Looking at insects as anything more than a novelty food may require the evocation of something undeniably important when it comes to food: pleasure. This was the aim of the culinary mastermind behind the event, Chef Josh Hunter of Company’s Coming Catering. He wanted the night’s dishes — like the tomato-basil-and-bamboo worm bruschetta — to contain “flavors people would be familiar with and receptive to, flavors that would complement the insects they would feature.” (The bamboo worms were nutty, like a pine nut in a pesto.)
Another strategy to make eating insects palatable is to hide them the way a parent might try to hide broccoli in brownies. In two of the five dishes at the Bug Crawl, the insects were curiously out of sight; you would never know there were crickets in the fritters with coconut curry dipping sauce unless someone told you.
Mraz’s boyfriend, Matt Wicks, said it best: “It tastes like regular food.”
One could argue that ingredient-shrouding is a poor strategy to evoke pleasure. Like the recent resurgence of interest in knowing where our food comes from, who grew it and how, acknowledging that you’re eating an insect — and being okay with it — could make the gastronomic experience fuller.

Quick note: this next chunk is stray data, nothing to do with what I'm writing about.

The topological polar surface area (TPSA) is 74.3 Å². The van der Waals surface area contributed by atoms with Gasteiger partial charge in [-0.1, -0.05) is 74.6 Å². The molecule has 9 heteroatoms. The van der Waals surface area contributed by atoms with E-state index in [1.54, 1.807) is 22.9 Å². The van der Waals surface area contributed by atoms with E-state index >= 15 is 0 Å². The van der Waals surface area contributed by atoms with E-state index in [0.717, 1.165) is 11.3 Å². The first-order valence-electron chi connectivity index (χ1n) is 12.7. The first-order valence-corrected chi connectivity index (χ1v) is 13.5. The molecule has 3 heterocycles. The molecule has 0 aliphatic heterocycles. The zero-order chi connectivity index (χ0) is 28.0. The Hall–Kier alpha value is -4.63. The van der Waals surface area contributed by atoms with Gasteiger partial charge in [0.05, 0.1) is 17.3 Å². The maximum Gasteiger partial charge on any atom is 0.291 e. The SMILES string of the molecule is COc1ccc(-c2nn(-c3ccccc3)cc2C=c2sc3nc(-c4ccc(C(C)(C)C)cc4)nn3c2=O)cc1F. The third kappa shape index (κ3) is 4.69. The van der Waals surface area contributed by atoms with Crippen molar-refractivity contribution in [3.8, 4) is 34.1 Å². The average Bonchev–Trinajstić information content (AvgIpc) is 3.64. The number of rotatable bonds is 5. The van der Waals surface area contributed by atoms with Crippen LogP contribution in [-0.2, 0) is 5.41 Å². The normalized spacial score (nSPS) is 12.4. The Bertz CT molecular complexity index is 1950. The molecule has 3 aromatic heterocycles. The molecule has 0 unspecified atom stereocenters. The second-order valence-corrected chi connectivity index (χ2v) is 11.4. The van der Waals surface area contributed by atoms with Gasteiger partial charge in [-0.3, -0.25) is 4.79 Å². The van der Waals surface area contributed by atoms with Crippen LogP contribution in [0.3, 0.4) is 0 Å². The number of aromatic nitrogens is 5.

The true test of this theory came at the Hissing Cockroach station. There was no attempt to hide the flat, oval-shaped body perched on top of a wooden skewer like a lollipop. The only accompaniment was a small piece of red pepper supporting the underbelly and a spoonful of teriyaki sauce. One by one, hesitant hands grabbed the end of the skewers. Determined expressions were followed by ones of slight panic as mouths opened, shut and chewed. Though most eaters seemed rather pleased with their feat, it’s safe to say that few experienced pleasure. Perhaps it was due to the cockroach’s foul aroma. Most eaters disliked its texture, and spit the incredibly crunchy protective shell into cocktail napkins. There was talk that perhaps we were eating them wrong, that the cockroach should be peeled like a shrimp.
Amidst the uncertainty, Bug Crawl participants chatted about how to bring insect-eating to the mainstream. Some wondered if it was even legal to have an insect farm. The Arboretum purchased the insects for the event from Fluker’s Cricket Farm in Port Allen, Louisiana — the closest insect farm to Pennsylvania — but the insects were primarily raised for reptile feed. In fact, regulations on producing insects for food aren’t very clear, and the Food and Agriculture Organization of the United Nations (FAO) is calling for more research to untangle such questions (while fiercely promoting global adoption of eating insects). The United States Department of Agriculture (USDA) doesn’t even have regulations in place for intentionally raising insects for human consumption. But there are guidelines for acceptable levels of insect fragments in processed products like canned apricots and peanut butter. So, if the notion of eating bugs in the future makes you uncomfortable, perhaps you can take comfort knowing that you probably eat them already.
Story by Julianne Mesaric